GE2017: What’s the future of the housing crisis?
With a narrow Tory win on the cards and repeated U-turns over housing plans, some industry experts are concerned about how the UK will cope with a further five years of Conservative rule.
When Theresa May called for a snap election in April, it was widely viewed as a strategic act of capitalising upon the disarray within the Labour party, with the aim of ensuring that the Tory party maintained a sizable majority within the House of Commons for the foreseeable future.
Commanding a 20-point lead over opposition leader Jeremy Corbyn, it would have taken nothing short of a catastrophe to see the 2017 general election come down to the wire. With one day to go before the public go to the polls, however, May’s future as Prime Minister looks anything but secure. The most recent YouGov poll, from 6 June, has shown that the Tory lead has been slashed to just six points.
So, does Labour stand a chance of winning come election day? Despite the recent surges, it appears unlikely.
Nevertheless, thanks to the Conservatives backtracking on several points of their own manifesto, and the introduction of a number of badly-received planned policies that place the working and middle classes at a disadvantage, the likelihood of May being ousted in favour of a more popular leader in the subsequent months is becoming more and more likely.
Despite the expected low turnout by those under 30, it is clear that the stance taken by Jeremy Corbyn relating to the needs of the poor within the UK has resonated strongly with younger voters. Issues such as internet privacy, healthcare, and human rights have, in recent weeks, come to the fore – but it appears that the topic of housing is the key to lure those who oppose further Tory austerity measures to the poll booths.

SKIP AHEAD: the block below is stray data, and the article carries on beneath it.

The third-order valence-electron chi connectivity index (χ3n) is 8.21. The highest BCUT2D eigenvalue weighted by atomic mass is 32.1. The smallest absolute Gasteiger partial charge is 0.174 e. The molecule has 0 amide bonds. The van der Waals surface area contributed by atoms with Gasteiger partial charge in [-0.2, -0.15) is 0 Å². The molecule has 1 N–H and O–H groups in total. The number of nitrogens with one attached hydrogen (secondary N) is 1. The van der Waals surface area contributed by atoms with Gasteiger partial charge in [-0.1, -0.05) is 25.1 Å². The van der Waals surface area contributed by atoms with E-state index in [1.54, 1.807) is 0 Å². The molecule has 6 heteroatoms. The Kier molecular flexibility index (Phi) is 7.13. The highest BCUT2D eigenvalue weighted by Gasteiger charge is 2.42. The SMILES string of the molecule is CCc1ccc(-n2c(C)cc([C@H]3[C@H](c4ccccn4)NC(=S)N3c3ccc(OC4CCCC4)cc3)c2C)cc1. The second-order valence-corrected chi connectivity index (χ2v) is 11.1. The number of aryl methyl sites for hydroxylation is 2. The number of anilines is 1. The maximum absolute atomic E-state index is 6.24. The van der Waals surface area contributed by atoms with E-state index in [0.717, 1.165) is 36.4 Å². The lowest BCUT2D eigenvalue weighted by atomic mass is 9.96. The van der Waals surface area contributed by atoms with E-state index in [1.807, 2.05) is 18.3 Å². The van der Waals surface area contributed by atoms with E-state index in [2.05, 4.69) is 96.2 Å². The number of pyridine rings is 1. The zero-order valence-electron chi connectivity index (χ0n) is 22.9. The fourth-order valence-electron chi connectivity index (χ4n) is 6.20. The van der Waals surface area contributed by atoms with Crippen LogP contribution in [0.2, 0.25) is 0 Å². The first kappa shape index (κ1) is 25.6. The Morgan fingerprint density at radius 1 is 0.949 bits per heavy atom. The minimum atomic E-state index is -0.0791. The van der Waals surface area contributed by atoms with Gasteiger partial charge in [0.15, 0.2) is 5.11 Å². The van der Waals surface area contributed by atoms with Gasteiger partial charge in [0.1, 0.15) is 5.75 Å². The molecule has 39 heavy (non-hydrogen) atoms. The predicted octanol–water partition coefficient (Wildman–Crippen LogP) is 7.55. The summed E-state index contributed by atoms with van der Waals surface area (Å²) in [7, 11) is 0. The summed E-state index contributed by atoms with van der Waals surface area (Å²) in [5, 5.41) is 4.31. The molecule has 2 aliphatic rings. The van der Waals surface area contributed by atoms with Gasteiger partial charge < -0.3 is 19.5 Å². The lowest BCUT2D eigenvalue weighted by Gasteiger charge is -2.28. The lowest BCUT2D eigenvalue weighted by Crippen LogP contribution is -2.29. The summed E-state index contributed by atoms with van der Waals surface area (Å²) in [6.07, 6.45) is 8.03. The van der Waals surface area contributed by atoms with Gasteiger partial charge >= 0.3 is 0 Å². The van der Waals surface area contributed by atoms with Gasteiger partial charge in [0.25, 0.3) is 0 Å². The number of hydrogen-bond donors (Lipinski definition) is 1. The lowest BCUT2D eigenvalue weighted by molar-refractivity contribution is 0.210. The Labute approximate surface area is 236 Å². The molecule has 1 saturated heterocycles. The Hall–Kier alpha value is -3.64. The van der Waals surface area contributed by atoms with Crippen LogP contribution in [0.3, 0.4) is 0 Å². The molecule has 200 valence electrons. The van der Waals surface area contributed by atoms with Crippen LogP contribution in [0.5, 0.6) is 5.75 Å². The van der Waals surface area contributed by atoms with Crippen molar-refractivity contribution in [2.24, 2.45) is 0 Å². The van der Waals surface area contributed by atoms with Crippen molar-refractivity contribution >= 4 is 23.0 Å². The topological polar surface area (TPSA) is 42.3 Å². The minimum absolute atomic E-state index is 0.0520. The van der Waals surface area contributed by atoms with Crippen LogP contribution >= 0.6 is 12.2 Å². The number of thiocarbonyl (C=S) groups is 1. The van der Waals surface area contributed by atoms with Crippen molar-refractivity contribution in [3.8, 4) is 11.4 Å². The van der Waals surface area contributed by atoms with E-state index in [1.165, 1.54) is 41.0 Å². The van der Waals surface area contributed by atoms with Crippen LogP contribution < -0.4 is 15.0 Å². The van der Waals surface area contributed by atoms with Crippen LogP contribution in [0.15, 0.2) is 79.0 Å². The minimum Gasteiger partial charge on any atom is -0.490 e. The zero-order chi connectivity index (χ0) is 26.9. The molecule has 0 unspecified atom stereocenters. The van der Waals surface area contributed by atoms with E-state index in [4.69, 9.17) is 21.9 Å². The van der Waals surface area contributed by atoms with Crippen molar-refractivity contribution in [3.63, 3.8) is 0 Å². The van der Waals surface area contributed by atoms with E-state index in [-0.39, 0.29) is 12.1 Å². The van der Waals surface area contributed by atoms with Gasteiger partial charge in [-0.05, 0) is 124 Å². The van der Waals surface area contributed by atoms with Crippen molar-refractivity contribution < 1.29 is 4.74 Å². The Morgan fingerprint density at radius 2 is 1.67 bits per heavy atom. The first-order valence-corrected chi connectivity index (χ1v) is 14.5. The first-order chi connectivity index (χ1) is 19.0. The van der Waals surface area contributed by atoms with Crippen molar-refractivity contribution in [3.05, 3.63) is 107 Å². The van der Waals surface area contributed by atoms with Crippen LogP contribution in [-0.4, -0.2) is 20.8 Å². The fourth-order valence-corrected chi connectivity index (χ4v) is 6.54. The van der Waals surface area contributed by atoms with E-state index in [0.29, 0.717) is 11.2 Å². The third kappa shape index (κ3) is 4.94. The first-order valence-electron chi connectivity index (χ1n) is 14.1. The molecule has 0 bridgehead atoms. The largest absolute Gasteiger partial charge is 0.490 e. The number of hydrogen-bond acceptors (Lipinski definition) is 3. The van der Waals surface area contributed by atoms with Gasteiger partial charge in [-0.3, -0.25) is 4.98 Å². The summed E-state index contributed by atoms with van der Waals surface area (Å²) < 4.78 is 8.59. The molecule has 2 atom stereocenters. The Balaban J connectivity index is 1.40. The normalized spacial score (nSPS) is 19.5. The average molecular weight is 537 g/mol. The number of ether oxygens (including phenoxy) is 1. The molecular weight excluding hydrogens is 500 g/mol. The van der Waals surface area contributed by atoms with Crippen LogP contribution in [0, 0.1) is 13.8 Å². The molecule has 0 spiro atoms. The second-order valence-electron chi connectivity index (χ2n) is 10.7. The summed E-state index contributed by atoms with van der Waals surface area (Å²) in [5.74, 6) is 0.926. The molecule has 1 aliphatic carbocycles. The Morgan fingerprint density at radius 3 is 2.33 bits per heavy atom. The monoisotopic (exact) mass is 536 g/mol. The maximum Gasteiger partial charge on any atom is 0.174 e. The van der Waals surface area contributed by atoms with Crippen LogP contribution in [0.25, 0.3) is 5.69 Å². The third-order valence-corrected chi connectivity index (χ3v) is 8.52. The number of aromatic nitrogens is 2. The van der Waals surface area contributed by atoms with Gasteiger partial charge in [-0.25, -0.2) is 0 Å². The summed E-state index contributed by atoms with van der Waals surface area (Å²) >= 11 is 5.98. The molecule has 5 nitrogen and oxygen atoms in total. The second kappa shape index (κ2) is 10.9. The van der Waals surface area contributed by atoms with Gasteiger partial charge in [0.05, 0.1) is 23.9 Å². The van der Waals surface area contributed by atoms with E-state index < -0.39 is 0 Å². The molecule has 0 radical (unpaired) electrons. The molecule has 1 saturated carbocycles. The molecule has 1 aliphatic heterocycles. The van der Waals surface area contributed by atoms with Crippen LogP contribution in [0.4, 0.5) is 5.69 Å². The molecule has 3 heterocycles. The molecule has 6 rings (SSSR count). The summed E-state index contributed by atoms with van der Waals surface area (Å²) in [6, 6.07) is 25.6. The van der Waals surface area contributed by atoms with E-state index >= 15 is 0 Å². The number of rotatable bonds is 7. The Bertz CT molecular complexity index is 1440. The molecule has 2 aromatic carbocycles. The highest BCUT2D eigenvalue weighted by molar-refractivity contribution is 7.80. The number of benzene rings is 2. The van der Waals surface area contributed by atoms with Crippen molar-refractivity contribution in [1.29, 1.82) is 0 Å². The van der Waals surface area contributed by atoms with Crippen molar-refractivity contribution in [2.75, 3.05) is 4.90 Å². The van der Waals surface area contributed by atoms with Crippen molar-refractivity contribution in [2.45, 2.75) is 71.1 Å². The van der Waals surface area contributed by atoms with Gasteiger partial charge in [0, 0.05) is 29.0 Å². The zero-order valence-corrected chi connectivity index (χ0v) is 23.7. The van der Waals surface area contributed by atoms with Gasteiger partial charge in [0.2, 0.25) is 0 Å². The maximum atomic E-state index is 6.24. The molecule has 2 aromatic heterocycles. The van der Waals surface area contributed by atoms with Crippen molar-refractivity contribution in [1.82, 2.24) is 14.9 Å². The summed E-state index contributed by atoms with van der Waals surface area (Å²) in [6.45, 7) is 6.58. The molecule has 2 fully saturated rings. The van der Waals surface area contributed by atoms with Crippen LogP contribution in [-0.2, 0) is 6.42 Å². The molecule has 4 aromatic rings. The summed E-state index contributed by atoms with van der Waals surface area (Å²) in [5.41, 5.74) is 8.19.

As a seller, why should I be worried?
For several years, the need for new housing has been an issue of contention for the UK’s growing population – and under Tory leadership, targets have failed to be met repeatedly. In their manifesto, the Conservative Party pledged to build more affordable, social housing for poorer families to get themselves on the property ladder. Within hours of its publication, however, the plans were being ridiculed for being ‘light’ on fiscal information, with the Labour party denouncing the proposals as “political spin with no substance”.
This later forced the Tories to perform a U-turn on the policy and admit that there will be no additional funds allocated for the building of new social housing and that the majority of new homes that would be built would most likely still be too expensive for those families who are less fortunate.
A failure to address the dire situation has led experts to believe that first-time buyers will be, again, at a disadvantage – and a slow-down in the housing industry is almost a foregone conclusion.
For those who are looking to sell their house fast, a stagnating property market is a death knell as the pool of available buyers will begin to shrink dramatically. And for an economy which is already facing a downturn in fortune thanks to the collective consumer insecurity over Brexit, the future is not looking rosy for those looking to buy, or sell.
Furthermore, in the seven years since the Tories gained power, the number of landlords has also risen dramatically, further limiting the supply of affordable homes to lower-earning individuals. And in a country where younger generations are becoming lifelong renters as opposed to homeowners, the likelihood of available buyers with the necessary reserves to purchase houses from the older population who wish to downsize is diminishing rapidly.
The Labour party themselves only just released their housing manifesto on 5 June, and while it appears to be well received, many believe its publication only three days before the election – after many postal votes have already been received – was too late.
With proposals such as cutting stamp duty on homes under £300k for two years and a plan for the biggest council house building programme in 30 years, it seems that Corbyn and his supporters are aiming to give potential buyers a greater amount of leeway if they were to gain power.
It is important to realise, however, that while a Tory win is almost certain, it would be fair to say that the more progressive members of the Conservative party will have taken note of Corbyn’s approach. And with sustained campaigning by their constituents, there is still a chance that if Theresa May is forced to stand down thanks to a vote of no-confidence by her own party, that a new leader with more popular left-leaning policies could be chosen in an effort to maintain dominance.
Need to sell your home fast? Why not ask National Homebuyers for advice, as we buy any house. Call 08000 443 911 or request a call back to find out how much you could get for your property.